The path for success with PREA depends on juvenile justice practitioners and state agency leaders fostering conditions that support zero tolerance, safety and reporting cultures to fulfill the role in PREA implementation. The Leadership Summit Series aims to provide tools, knowledge and networks to support leaders in these efforts.
Regarding the Leadership Summit Series, DJJ Commissioner Avery D. Niles stated that “our team at DJJ, along with The Moss Group, has worked hard to provide attendees with a program that targets critical issues in juvenile justice specific to sexual safety and PREA, along with leadership and cultural issues faced by leaders in operating agencies. The Leadership Summit Series allows for us all to have the critical conversations needed beyond the PREA checklist.”
The 2016 Leadership Summit Series featured an outstanding lineup of informative speakers including:
• Josh Delaney of the U.S. Department of Justice Civil Rights Division speaking on "The Future of PREA" • Cherie Townsend of The Moss Group speaking on the reduction of isolation in confinement settings • Dr. Reginal Wilkinson, Chair of the U.S. Department of Justice’s Review Panel on Prison Rape, discussed transformational leadership • Latera Davis of DJJ, Anne Seymour, Nathan Whiteman and Tyrone Dennis chaired a panel on using a victim-centered approach to high-risk youth • Mike Dempsey, Executive Director of the Council of Correctional Juvenile Administrators, gave the keynote speech on the critical role leadership and culture play in effective juvenile justice agencies
To learn more about the U.S. Department of Justice, Bureau of Justice Assistance, visit it on the web at https://www.bja.gov/ . The Moss Group can be found online at http://www.mossgroup.us/ .
Story support and photos from Janette Nihles, Betty Brown-Williams and Veronica Garlic
Last month, the Muscogee Youth Development Campus (Muscogee YDC) held its Annual Fall Festival on its facility grounds. Part of the Positive Behavioral Interventions and Supports (PBIS) program, more than 30 youth were rewarded for recent exemplary behavior with the chance to participate in miniature golf, musical chairs, hop scotch, a marshmallow and spaghetti competition, a basketball shoot-out, bowling, ping pong, a long jump competition and a three-legged race. Staff from throughout the facility contributed to the Fall Festival as either volunteers or active participants in the games and activities.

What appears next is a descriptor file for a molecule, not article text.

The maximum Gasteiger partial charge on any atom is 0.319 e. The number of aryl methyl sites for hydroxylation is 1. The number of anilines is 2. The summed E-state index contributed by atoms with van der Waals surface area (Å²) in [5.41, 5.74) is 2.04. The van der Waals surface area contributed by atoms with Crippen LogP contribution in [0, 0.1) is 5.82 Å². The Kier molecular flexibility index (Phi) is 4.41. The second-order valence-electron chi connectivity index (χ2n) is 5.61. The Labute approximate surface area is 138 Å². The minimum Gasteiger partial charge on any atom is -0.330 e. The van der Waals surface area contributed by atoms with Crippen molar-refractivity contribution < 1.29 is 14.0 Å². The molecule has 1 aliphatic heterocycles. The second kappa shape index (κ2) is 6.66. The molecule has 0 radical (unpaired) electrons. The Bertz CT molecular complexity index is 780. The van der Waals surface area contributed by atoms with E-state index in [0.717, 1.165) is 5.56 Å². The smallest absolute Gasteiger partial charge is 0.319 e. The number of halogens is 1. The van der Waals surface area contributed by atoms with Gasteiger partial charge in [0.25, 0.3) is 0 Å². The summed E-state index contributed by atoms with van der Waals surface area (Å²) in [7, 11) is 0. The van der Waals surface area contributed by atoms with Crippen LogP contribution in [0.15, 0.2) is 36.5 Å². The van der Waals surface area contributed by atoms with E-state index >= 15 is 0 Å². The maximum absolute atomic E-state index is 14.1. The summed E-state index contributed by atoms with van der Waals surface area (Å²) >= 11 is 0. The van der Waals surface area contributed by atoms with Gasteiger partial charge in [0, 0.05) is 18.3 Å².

Events such as the Fall Festival are an important part of the PBIS program at DJJ. PBIS is an evidence-based, data-driven framework proven to reduce disciplinary incidents, increase a school’s sense of safety and support improved academic outcomes. More than 19,000 U.S. schools are implementing PBIS and saving countless instructional hours otherwise lost to discipline. The premise of PBIS is that continual teaching, combined with acknowledgement or feedback of positive student behavior will reduce unnecessary discipline and promote a climate of greater productivity, safety and learning. PBIS schools apply a multi-tiered approach to prevention, using disciplinary data and principles of behavior analysis to develop school-wide, targeted and individualized interventions and supports to improve school climate for all students.
To learn more about PBIS at DJJ, visit http://www.djjnewsandviews.org/pbisatdjj/.
Story support and photos from SE Regional Administrator Rusty Rodgers
Recently, the Laurens Community Services Office (Laurens CSO) organized a canned food drive for deserving families in middle Georgia. Led by JPPS Chataura Poole, full Thanksgiving meals were provided to local area residents in need. DJJ youth helped the Laurens CSO team bag the items and take them to recipients' homes. Extra items collected during this food drive will be combined for delivery during the upcoming holiday season in December.
The Laurens CSO Food Drive is in keeping with the tradition at the Department of Juvenile Justice to lend a helping hand to those in need in our local communities. Similar programs and food drives have been organized under the Restock the Shelves '16 umbrella. Restock the Shelves ‘16 is an opportunity for the Department and its employees to help local food banks replenish their supplies prior to the busy holiday and winter seasons. All donated items will stay in the area where collected to maximize the benefit in the community. To learn more about Restock the Shelves '16, visit http://www.djjnewsandviews.org/restocktheshelves/.